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Wed Jul 1, 2020, 05:28 PM

Where is the sacrifice?

In 1941, the Japanese empire attacked Pearl Harbor and the United States quickly declared war, entering World War II. President Roosevelt asked all Americans for sacrifice to the war effort, and thus, the Greatest Generation was born. Sacrifice, something most Americans knew all too well during the Great Depression, became a unifying cause. Men and women joined the armed forces in droves, and those that didn’t, peopled the assembly lines at home. We were no longer making Fords, Chevys and Chryslers, we were making tanks, airplanes and guns. We saw things we had begun to take for granted such as coffee, sugar, shortening, meat and dairy, all rationed. We donated metal, old tires, fuel, coal, shoes, anything that would support the war effort. We endured blackouts and huddled around the radio as a family, desperate for any news. We leaned on our president, Franklin Delano Roosevelt, and knew that during his “fireside chats” we were sharing an experience with most of America. And most of all, we dreaded the sight of a military vehicle at our door with an officer and a priest or rabbi, bearing tragic news and trying to offer us some measure of consolation amidst unbearable grief. And in the end, thanks to the shared sacrifice of all Americans, regardless of whether it was charging an enemy line or inspecting the guns, ammo and boots with which that charge was made, we prevailed. To quote from ‘It’s a Wonderful Life,’ “on V-E day we wept and prayed; on V-J day, we wept and prayed.”

But then something happened. Korea was almost an afterthought. Vietnam was such a bitterly divisive conflict that Americans simply didn’t have a shared interest, and its failure haunts us to this day. On 9-11 we were briefly united again - we were all Americans, all New Yorkers, but where was the sacrifice then? George W. Bush didn’t ask us to sacrifice, he asked us to keep shopping. And now, here we are, with another global conflict. Many of us have been sacrificing, but again, the country is divided. There is no shared American effort, though there has been in much of the rest of the world. We’re not rationing food, we’re having it delivered to our doorsteps. We’re not having blackouts, we’re going out to bars and beaches. We can’t even unite around wearing masks - what must the Greatest Generation, those who are still with us, think? The idea of going to a city council meeting and shouting “you can’t ration my food - you’re taking away my freedom!” would never even have occurred to them amidst the carnage of the global conflagration enveloping the world.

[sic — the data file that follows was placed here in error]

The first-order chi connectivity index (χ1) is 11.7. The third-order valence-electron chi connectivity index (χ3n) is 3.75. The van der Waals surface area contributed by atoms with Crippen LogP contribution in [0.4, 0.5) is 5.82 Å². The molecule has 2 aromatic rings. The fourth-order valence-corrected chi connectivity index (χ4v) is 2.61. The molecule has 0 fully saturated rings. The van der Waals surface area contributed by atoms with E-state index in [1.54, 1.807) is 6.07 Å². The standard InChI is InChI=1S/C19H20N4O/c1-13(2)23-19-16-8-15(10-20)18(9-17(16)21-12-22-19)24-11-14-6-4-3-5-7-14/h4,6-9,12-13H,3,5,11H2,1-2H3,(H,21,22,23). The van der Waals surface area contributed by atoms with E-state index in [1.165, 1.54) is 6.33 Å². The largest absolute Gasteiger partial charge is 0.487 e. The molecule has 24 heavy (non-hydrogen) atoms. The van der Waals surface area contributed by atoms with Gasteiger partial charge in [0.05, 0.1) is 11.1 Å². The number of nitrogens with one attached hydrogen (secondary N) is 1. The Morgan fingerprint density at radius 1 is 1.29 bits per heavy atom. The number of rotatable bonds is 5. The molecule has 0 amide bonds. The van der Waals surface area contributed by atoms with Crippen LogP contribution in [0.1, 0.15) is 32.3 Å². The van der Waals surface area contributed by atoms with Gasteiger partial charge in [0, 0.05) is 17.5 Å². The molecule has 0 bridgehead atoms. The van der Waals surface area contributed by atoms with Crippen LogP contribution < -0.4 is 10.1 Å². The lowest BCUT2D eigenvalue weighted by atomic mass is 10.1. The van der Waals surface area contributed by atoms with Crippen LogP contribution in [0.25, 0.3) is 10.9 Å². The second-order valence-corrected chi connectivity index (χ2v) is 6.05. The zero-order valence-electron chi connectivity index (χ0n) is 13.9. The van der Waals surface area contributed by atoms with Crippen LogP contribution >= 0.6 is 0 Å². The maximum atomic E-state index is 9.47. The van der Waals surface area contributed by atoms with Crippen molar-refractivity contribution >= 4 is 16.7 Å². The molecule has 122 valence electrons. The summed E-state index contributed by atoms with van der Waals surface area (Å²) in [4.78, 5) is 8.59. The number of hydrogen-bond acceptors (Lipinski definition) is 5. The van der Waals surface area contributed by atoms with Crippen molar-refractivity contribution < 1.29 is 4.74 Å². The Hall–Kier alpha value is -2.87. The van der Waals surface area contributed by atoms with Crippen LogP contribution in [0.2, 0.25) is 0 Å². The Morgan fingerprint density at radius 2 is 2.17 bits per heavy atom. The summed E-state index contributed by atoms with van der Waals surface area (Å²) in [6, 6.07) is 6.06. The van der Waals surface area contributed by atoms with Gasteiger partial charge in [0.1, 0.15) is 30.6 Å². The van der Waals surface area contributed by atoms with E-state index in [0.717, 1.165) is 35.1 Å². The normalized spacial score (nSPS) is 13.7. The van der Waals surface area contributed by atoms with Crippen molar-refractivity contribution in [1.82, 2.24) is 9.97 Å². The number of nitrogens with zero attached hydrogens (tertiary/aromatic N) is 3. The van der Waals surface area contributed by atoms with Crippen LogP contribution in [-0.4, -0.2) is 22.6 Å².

In the meantime, we’re not treating all Americans with the respect and dignity they deserve. We’re killing African-Americans and challenging their right to live in a world we all need to share. I’m saying ‘we’ not because it’s all of us, but because it’s everywhere, and that impugns us all. “Black Lives Matter” should be a rallying cry for all Americans, but we have a president who calls it racist and retweets videos of idiots shouting “white power.” We all know the president saw it. We all know it reflects how he truly feels, as does every other racist, misogynistic, mendacious and hateful thing he says and does. The United States of America was born of a revolution, and strengthened by shared sacrifice, and our president is willing to look the other way when the lives of our soldiers are taken by bounty hunters funded by an enemy of freedom and Democracy. Have we really fallen so far?

Yes, we have. The question becomes ‘what are we going to do about it?’

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softydog88 Jul 1 OP
Midnightwalk Jul 1 #1
crickets Jul 1 #2

Response to softydog88 (Original post)

Wed Jul 1, 2020, 05:45 PM

1. Good theme

I’d add in the rage and being asked or even seeing others wear masks. “It’s my constitutional right to wear a mask. How dare you make me look bad by wearing one.”

Such a small sacrifice that too many are unwilling to make. Let alone what nonsense about a constitutional right.

I’ve been thinking about that cartoon with a kid with a bullet proof backpack going to school next to a frame of a mask rager.

The first take I had was that we’re asking that kid to make that sacrifice to wear armor but not willing to wear a mask.

Yesterday I realized it’s deeper. Of course we can’t expect Americans to sacrifice with tighter licensing, training and technical gun restrictions. As a country we can’t even sacrifice enough to wear masks.

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Response to softydog88 (Original post)

Wed Jul 1, 2020, 06:42 PM

2. Thoughtful and thought provoking.

These are ideas we should be talking about more as a country, and questions we should be asking ourselves as a nation. With better leadership, perhaps we will.

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